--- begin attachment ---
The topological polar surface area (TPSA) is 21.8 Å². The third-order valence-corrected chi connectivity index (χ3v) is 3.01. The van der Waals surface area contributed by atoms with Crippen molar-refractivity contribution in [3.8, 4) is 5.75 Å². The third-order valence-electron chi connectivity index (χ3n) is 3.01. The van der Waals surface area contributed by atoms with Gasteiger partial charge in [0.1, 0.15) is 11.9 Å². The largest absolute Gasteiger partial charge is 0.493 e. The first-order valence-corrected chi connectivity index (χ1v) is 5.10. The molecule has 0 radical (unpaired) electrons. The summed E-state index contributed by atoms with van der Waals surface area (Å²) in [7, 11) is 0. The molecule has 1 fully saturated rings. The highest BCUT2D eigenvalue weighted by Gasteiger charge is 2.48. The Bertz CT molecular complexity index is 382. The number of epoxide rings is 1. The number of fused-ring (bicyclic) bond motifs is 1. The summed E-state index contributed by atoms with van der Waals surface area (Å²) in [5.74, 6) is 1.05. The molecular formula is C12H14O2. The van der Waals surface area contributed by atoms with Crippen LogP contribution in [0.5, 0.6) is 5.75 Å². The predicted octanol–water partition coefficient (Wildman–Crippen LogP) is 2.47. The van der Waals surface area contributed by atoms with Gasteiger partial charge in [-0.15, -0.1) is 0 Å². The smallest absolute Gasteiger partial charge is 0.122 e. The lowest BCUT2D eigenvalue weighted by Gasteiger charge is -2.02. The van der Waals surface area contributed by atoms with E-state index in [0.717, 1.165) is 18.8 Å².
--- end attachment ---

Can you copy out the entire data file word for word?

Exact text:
The topological polar surface area (TPSA) is 21.8 Å². The third-order valence-corrected chi connectivity index (χ3v) is 3.01. The van der Waals surface area contributed by atoms with Crippen molar-refractivity contribution in [3.8, 4) is 5.75 Å². The third-order valence-electron chi connectivity index (χ3n) is 3.01. The van der Waals surface area contributed by atoms with Gasteiger partial charge in [0.1, 0.15) is 11.9 Å². The largest absolute Gasteiger partial charge is 0.493 e. The first-order valence-corrected chi connectivity index (χ1v) is 5.10. The molecule has 0 radical (unpaired) electrons. The summed E-state index contributed by atoms with van der Waals surface area (Å²) in [7, 11) is 0. The molecule has 1 fully saturated rings. The highest BCUT2D eigenvalue weighted by Gasteiger charge is 2.48. The Bertz CT molecular complexity index is 382. The number of epoxide rings is 1. The number of fused-ring (bicyclic) bond motifs is 1. The summed E-state index contributed by atoms with van der Waals surface area (Å²) in [5.74, 6) is 1.05. The molecular formula is C12H14O2. The van der Waals surface area contributed by atoms with Crippen LogP contribution in [0.5, 0.6) is 5.75 Å². The predicted octanol–water partition coefficient (Wildman–Crippen LogP) is 2.47. The van der Waals surface area contributed by atoms with Gasteiger partial charge in [-0.15, -0.1) is 0 Å². The smallest absolute Gasteiger partial charge is 0.122 e. The lowest BCUT2D eigenvalue weighted by Gasteiger charge is -2.02. The van der Waals surface area contributed by atoms with E-state index in [0.717, 1.165) is 18.8 Å².